24. IDIOCRACY(2006; Mike Judge)
    25. SOMEWHERE IN TIME(1980; Jeannot Szwarc)
    26. HAPPY ACCIDENTS(2004; Brad Anderson)
    27. TIMECOP(1994; Peter Hyams)
    28. TRANCERS(1985; Charles Band)
    29. THE FINAL COUNTDOWN(1980; Don Taylor)
    30. RETROACTIVE(1997; Louis Mourneau)
    31. THE PHILADELPHIA EXPERIMENT(1984; Stewart Raffill)
    32. HOT TUB TIME MACHINE(2010; Steve Pink)
    33. DEJA VU(2006; Tony Scott)
    34. FLIGHT OF THE NAVIGATOR(1986; Randall Kleiser)
    35. TIMESTALKERS(1987; Michal Schultz)
    36. FREEJACK(1992; Geoff Murphy)
    37. MY SCIENCE PROJECT(1985; Jonathan R. Betuel)
    39. TIMELINE(2003; Richard Donner)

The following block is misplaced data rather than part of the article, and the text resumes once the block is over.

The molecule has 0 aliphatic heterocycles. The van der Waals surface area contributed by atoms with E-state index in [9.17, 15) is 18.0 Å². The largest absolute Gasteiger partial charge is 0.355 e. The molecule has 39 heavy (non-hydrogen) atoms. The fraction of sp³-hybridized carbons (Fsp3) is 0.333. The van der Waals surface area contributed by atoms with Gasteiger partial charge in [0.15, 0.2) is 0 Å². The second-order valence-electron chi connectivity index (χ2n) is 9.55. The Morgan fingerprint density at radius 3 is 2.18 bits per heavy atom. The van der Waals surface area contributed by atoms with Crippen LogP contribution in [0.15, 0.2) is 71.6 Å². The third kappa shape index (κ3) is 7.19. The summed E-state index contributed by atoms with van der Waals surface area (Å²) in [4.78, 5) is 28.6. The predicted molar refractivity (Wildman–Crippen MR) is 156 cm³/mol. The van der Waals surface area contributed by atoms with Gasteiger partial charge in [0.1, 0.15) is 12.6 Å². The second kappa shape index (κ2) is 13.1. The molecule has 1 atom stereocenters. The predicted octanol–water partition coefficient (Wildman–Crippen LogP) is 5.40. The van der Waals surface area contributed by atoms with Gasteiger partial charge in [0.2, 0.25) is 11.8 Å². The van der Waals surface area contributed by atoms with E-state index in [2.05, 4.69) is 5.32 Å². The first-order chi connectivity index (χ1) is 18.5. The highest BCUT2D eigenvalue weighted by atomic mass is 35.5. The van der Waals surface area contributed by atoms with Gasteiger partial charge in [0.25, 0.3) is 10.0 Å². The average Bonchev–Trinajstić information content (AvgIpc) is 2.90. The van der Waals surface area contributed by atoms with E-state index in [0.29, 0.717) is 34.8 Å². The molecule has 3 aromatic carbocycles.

40. PEGGY SUE GOT MARRIED(1986; Francis Ford Coppola)
    41. TIME BANDITS(1981; Terry Gilliam)
    42. WARLOCK(1989; Steve Miner)
    43. ELIMINATORS(1986; Peter Manoogian)
    44. TIME TRACKERS(1989; Howard R. Cohen)

    Haven't seen yet, but might make the list I think:
    JE T'AIME, JE T'AIME(1968; Alain Resnais)
    IDAHO TRANSFER(1973; Peter Fonda)
    THE RETURN OF TOMMY TRICKER(1994; Michael Rubbo)
    THE GIRL WHO LEAPT THROUGH TIME(2006; Mamoru Hosoda)
    BEYOND THE TIME BARRIER(1960; Edgar G. Ulmer)
    TURN BACK THE CLOCK(1933; Edgar Selwyn)
    THE AMAZING MR. BLUNDEN(1972; Lionel Jeffries)
    THE COLD ROOM(1984; James Dearden)
    THE TIME SHIFTERS(1999; Mario Azzopardi)
    THE SPIRIT OF '76(1990; Lucas Reiner)
    OUT OF TIME(1988; Robert Butler)
    BRIDGE ACROSS TIME(1985; E.W. Swackhamer)
    SKY PIRATES(1986; Colin Eggleston)
    TIME RUNNER(1993; Michael Mazo)

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    Post  HigherLove on Mon Dec 26, 2011 3:36 am

    Hollywood and Time Travel: Fiction, Facts, Red Herrings, and... Primer10